I feel focusing on movement patterns takes care of a lot of things for people as it’s an easy way to think about things. There are 6 movement patterns (or exercise buckets) we are going to put things in: Hinge/bridge, squat/lunge, Push/press, pull/row, core/rotation, and lastly, locomotion (walking, running, carries, crawling, climbing).
A movement pattern is basically bucketing exercises into similar movements. A squat, leg press and a hack squat are all very similar knee, hip, and back mechanics. While some things might be different between them, teaching one covers 90% of the other. We can say the same thing for push-ups, bench presses, or dumbbell presses.
Each movement pattern targets different muscles or similar muscles but differently.
Squat/lunge work the front of thighs (squads), inside of thighs (adductors), glutes, and a bit of your low back.
Hinge/bridge work the back of your thighs (hamstrings), glutes, and lower back (erectors).
Press/push work your shoulders, back of the arms (triceps), and chest.
Pulling work your upper back, lats (upper sides of the back), front of arms (biceps), and forearms.
Core/rotation work your stomach area and sides of the stomach (obliques) among a few other small hips areas.
When programing, you want to make sure there are equal amounts of each pattern for balance. For a full-body workout, it’s fine to select one of each (I added a list to help for these). As a rule of thumb, for every exercise on one side of the body, you want an exercise for the opposite side of the body. For every hinge/bridge, you want a squat/lunge; for every push/press, you want a pull. This also goes for arm exercises, if that makes sense.
Squat: Goblet squat
Hinge: hip thrust from a bench
Press: chest press machine
Pull: lat pull down
Core: kneeling planks
TADA! That’s a simple and solid workout.
Then we can pick a different series for each one for each of the other full-body workouts.
But having a good workout isn’t enough. There is one more important concept to go over.
There are a few core rules/laws when it comes to training. One of the most important laws is what is called progressive overload. The body is lazy in that it doesn’t want to get stronger/faster/ build muscle unless it must (this is because growing tissue is energy expensive). To get it to change, we need to put a stimulant on it that causes it to adapt. The issue is that what caused it to adapt yesterday won’t cause it to adapt in the future. Progression needs to constantly be pushed with more reps, more weight, more sets, more difficult exercises to continually push the body to change. It is VERY common for people to just do stuff without trying to progress and force the body to change. Leaving people in maintenance.
Therefore advanced people NEED more stress and volume compared to beginners.
There are a couple of simple ways to progress that I want to cover: linear progression exercise progression.
Linear progression is where each workout you do, you try to add another couple pounds (or the next smallest increment you can adjust). This works well with plate loaded exercises as you can get fraction plates and increase the load by 2-5 pounds each workout. I have done this method with people and added over 80 pounds to people’s squats in less than 2 months.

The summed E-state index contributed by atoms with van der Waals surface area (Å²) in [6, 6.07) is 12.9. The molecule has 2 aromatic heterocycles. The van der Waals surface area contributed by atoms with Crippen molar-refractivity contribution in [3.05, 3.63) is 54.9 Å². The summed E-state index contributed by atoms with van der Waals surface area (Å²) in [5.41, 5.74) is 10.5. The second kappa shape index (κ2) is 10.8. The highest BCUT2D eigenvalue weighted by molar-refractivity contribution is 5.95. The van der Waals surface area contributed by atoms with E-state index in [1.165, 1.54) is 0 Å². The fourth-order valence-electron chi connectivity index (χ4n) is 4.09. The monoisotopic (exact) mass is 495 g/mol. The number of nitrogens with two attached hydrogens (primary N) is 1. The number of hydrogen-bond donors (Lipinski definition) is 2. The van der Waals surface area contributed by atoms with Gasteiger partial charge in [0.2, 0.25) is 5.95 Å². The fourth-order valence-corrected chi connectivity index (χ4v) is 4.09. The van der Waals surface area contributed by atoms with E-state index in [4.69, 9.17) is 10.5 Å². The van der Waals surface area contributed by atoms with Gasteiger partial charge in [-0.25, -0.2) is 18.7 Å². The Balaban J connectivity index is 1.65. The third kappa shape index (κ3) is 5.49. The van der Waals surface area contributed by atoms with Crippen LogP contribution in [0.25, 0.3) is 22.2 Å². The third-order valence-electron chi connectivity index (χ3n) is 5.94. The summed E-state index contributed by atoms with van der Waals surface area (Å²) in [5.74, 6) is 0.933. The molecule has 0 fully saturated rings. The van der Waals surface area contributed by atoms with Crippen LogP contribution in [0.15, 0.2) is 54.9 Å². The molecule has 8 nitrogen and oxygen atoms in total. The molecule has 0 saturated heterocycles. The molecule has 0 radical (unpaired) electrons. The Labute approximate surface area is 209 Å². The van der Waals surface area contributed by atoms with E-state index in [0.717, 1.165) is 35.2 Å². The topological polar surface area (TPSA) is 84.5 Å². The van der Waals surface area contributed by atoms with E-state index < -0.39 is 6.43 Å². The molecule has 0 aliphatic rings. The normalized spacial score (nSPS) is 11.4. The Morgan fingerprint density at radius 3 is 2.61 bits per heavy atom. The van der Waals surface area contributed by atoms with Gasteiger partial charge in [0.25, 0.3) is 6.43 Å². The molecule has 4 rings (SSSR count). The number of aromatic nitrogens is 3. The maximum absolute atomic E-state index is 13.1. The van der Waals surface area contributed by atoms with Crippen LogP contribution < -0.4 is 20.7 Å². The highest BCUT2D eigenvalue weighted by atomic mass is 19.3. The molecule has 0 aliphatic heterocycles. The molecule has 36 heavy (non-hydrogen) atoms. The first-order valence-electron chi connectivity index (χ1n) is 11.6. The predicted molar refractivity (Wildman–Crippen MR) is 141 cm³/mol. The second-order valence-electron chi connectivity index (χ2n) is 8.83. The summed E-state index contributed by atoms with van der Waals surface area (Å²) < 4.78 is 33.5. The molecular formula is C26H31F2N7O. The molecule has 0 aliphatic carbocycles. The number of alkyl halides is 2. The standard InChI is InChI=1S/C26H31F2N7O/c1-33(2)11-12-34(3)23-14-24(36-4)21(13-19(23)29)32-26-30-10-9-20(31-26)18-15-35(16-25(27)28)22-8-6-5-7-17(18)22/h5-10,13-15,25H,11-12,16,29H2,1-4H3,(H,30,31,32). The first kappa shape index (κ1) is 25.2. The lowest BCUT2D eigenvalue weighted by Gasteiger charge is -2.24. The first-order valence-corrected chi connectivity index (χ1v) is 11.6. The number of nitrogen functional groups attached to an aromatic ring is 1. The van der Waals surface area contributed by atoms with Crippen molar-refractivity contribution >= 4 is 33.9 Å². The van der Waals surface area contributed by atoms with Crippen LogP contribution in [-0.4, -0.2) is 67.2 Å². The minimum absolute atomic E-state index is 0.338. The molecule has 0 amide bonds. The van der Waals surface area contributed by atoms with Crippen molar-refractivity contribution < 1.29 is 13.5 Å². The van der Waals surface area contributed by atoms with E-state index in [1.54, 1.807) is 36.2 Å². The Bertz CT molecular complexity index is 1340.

An example of linear progression would look like this.
Deadlift: 5 reps w/ 30 lb kettle bell, 5 reps w/ a 35 lb. kettle bell, 5 reps w/ a 40 lb. kettle bell, 5 reps w/ a 45-pound barbell (each listing being a different workout day)
The last example is of what we would call an exercise progression.
Exercise progression would be moving to a more challenging version of an exercise or a version of the exercise where we could increase load easier (a barbell is easier to load than dumbbells as people get stronger). Exercise progressions are excellent as simpler exercises are often easier to learn, and as someone’s lifting skills grow, we can scale the exercise itself.
Here are a few examples of exercise progression.
TRX – assisted squats -> squat to a box -> goblet squat -> barbell squat
TRX – chest press -> kneeling push-up -> push-ups -> feet elevated push-up.
A program like this, with constantly trying to improve on your training/technique, can last 3-5 months of solid progression. You can always ramp up, but I used to train the full body for years and got strong and fit.
Following a beginner program (when someone is a beginner) is the best way to get faster, longer-lasting results without the massive soreness that can debilitate some people.
With small improvements, this program can go a very long way. Just remember to start small and work your way up. Train smart and hard and keep at it.
PS: why such a generic plan for “all” beginners, regardless of goals?
Beginners don’t need much to progress and adapt. I remember my old professor used to joke that riding a bike would improve a beginners bench press lol. The biggest reason is that a general program for beginners will improve ALL aspects of fitness: strength, mobility, endurance, hypertrophy ect. Someone doesn’t need to specialize yet. Simply getting some solid, smart and scalable training is more than enough to help many goals.
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- Dose – response relationship between weekly resistance training https://pubmed.ncbi.nlm.nih.gov/27433992/
- Effects of resistance training frequency on measure of muscle hypertrophy https://pubmed.ncbi.nlm.nih.gov/27102172/
- The effect of training volume and intensity on improvements in muscular strength and size https://www.ncbi.nlm.nih.gov/pmc/articles/PMC4562558/